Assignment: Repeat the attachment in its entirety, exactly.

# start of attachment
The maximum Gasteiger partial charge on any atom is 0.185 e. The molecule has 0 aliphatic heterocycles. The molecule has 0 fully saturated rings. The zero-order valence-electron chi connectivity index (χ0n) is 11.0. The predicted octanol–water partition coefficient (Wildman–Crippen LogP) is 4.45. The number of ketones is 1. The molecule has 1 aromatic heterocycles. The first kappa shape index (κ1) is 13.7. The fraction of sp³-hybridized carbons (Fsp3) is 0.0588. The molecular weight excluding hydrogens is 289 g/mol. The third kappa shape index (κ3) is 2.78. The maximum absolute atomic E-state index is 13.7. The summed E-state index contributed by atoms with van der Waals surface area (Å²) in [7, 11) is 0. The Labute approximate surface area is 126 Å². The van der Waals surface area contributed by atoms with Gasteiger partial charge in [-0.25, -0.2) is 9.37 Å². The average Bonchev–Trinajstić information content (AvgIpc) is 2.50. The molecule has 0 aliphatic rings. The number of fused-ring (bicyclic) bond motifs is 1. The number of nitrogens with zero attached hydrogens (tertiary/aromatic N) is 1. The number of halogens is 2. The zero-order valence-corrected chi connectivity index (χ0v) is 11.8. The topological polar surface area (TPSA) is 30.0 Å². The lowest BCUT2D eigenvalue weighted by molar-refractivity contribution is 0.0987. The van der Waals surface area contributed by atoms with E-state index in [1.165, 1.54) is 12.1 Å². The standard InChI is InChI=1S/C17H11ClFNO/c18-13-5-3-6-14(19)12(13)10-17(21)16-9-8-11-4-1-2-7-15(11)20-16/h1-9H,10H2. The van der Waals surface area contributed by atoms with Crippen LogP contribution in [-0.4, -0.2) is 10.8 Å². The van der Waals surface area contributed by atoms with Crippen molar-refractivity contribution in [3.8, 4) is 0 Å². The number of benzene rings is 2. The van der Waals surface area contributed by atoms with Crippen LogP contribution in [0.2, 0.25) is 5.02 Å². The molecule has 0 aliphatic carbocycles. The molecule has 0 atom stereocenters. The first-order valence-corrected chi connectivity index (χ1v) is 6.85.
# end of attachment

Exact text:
The maximum Gasteiger partial charge on any atom is 0.185 e. The molecule has 0 aliphatic heterocycles. The molecule has 0 fully saturated rings. The zero-order valence-electron chi connectivity index (χ0n) is 11.0. The predicted octanol–water partition coefficient (Wildman–Crippen LogP) is 4.45. The number of ketones is 1. The molecule has 1 aromatic heterocycles. The first kappa shape index (κ1) is 13.7. The fraction of sp³-hybridized carbons (Fsp3) is 0.0588. The molecular weight excluding hydrogens is 289 g/mol. The third kappa shape index (κ3) is 2.78. The maximum absolute atomic E-state index is 13.7. The summed E-state index contributed by atoms with van der Waals surface area (Å²) in [7, 11) is 0. The Labute approximate surface area is 126 Å². The van der Waals surface area contributed by atoms with Gasteiger partial charge in [-0.25, -0.2) is 9.37 Å². The average Bonchev–Trinajstić information content (AvgIpc) is 2.50. The molecule has 0 aliphatic rings. The number of fused-ring (bicyclic) bond motifs is 1. The number of nitrogens with zero attached hydrogens (tertiary/aromatic N) is 1. The number of halogens is 2. The zero-order valence-corrected chi connectivity index (χ0v) is 11.8. The topological polar surface area (TPSA) is 30.0 Å². The lowest BCUT2D eigenvalue weighted by molar-refractivity contribution is 0.0987. The van der Waals surface area contributed by atoms with E-state index in [1.165, 1.54) is 12.1 Å². The standard InChI is InChI=1S/C17H11ClFNO/c18-13-5-3-6-14(19)12(13)10-17(21)16-9-8-11-4-1-2-7-15(11)20-16/h1-9H,10H2. The van der Waals surface area contributed by atoms with Crippen LogP contribution in [-0.4, -0.2) is 10.8 Å². The van der Waals surface area contributed by atoms with Crippen molar-refractivity contribution in [3.8, 4) is 0 Å². The number of benzene rings is 2. The van der Waals surface area contributed by atoms with Crippen LogP contribution in [0.2, 0.25) is 5.02 Å². The molecule has 0 aliphatic carbocycles. The molecule has 0 atom stereocenters. The first-order valence-corrected chi connectivity index (χ1v) is 6.85.